Paddle the day away on Lake Gogebic
In the mid to late 19th century, the Duluth, South Shore and Atlantic Railway had established a station at Lake Gogebic, the area was known then for its mining, and the small locality boasted a population of 40 souls.
The U.S. Postal Service office here was dubbed “Ballentine” in honor of its first postmaster. Before eventually being called Lake Gogebic, the post office would also be called Korelock, beginning in 1911.
The Milwaukee, Lakeshore and Western Railroad came to the area and built a hotel resort in 1884.
Of course, all of this activity, and a good deal more, was taking place amid the cool breezes off the 13,380-acre lake, which stretches from Ice House Bay in Gogebic County north past Porcupine Point to just shy of the Bergland Dam in Ontonagon County — covering a distance of more than 12 miles.
Today, within the Gogebic County section, west of Big Bear Bay, is situated Lake Gogebic State Park, which encompasses 360 acres, with nearly a mile of frontage on the big boot-and-leg-shaped lake.
“Located on the edge of an extensive upland area set in the heart of the Ottawa National Forest, Lake Gogebic State Park is an ideal point from which to explore the western Upper Peninsula,” the park’s website explains. “Many points of interest are within easy reach of the park. Bond Falls and Agate Falls are to the east, the beautiful falls and rapids of the Black River and Presque Isle River to the northeast and the magnificent Porcupine Mountains and Lake Superior to the north.”
There is a wide range of activities available at the park from swimming and paddling to hiking, fishing (especially walleyes) and metal detecting. The Lake Gogebic Forest Trail is situated here too – a 2-mile pathway through the true backcountry of the western Upper Peninsula, associated with the park and good for birdwatching.
There are also opportunities here for picnicking, horseshoe pitching and volleyball.
Facilities at the park include a beach house, boating access ramp, a picnic shelter, modern restrooms, a group use area and about 30 lakeshore campsites with the rest situated not more than 100 yards from Lake Gogebic.
The unincorporated community of Marenisco is located a few miles to the southeast of the park on the Presque Isle River. Founder E.H. Scott, who held large holdings of timberlands in the area during the 1800s, named the place for his wife, borrowing letters from her first, middle and last name, which was Mary Enid Scott.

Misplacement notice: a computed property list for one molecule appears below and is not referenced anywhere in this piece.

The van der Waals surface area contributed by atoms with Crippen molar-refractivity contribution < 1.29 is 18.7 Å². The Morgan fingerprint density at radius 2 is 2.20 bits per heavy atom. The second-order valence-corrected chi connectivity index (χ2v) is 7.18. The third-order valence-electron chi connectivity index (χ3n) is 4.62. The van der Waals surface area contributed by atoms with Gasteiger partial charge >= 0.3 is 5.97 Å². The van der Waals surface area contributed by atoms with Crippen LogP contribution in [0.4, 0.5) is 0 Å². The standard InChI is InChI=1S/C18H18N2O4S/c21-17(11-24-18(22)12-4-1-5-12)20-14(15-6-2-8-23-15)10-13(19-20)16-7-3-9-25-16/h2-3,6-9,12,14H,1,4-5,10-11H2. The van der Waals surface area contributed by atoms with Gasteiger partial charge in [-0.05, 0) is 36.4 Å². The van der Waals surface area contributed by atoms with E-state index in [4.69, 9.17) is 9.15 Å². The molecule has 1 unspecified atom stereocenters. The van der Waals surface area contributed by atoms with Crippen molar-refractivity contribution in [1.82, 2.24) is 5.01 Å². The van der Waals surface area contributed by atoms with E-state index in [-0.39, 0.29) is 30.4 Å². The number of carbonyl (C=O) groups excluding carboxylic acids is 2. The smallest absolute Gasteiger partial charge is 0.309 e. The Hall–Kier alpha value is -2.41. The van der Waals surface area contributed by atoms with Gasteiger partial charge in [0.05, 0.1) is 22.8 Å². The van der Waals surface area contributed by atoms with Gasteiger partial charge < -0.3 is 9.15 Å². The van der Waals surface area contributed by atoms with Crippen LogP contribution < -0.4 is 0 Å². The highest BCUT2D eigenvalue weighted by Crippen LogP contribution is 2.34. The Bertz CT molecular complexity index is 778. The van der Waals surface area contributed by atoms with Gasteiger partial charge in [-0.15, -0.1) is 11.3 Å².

Side trips to Wisconsin are easy to make from the park. Other destinations within easy reach include the Ottawa National Forest, numerous off-road vehicle trails and miles of great streams for fishing.
A waterfalling tour would be an interesting day trip. Bond Falls and Agate Falls are state scenic sites located along the Middle Branch of the Ontonagon River. Each are associated with trails and viewing platforms to help visitors enjoy the waterfalls. In addition, there is a series of waterfalls along the Presque Isle River at the western end of Porcupine Mountains Wilderness State Park.
There are other state parks in the area, within a day trip’s distance, including Twin Lakes, Bewabic and Baraga.
DNR staffers manage 15 boating access sites from the park, which are situated in Iron, Ontonagon and Gogebic counties.
“A few of the interesting ones are the Cisco Chain of Lakes, of which, we operate launches on Thousand Island, Cisco and Clearwater lakes,” said James Peace, lead ranger at Lake Gogebic State Park. “The Cisco Chain is the headwaters of the Ontonagon River Cisco Branch, which later becomes the South Branch, and marks the boundary of the Lake Superior watershed and the Wisconsin River, flowing to the St. Lawrence Seaway and Gulf of Mexico, respectively.”
According to an interpretive sign at the state park, the name of the lake is derived from the local Ojibwa who called it “Akogib.” “Akogibing” referred to someone or something at, from or to lake Akogib.
With white settlement of the region, Akogibing gradually became the English word “Agogebic,” and finally Gogebic. The state park was established at the southwest end of the lake on Big Bear Bay in 1926. It opened to the public four years later.
The true meaning of “Gogebic” has been debated for decades and may never be known with certainty. Some of the interpretations have included Smooth Rock, Place of the Falling Leaves, Body of Water Hanging on High, Green Lake and Place Where Trout Rise to the Surface, Creating Ripples on the Water.
Lake Gogebic State Park is celebrating Michigan’s state parks centennial this year, along with the state’s other 102 parks. Visit Michigan.gov/StateParks100 to what’s in store.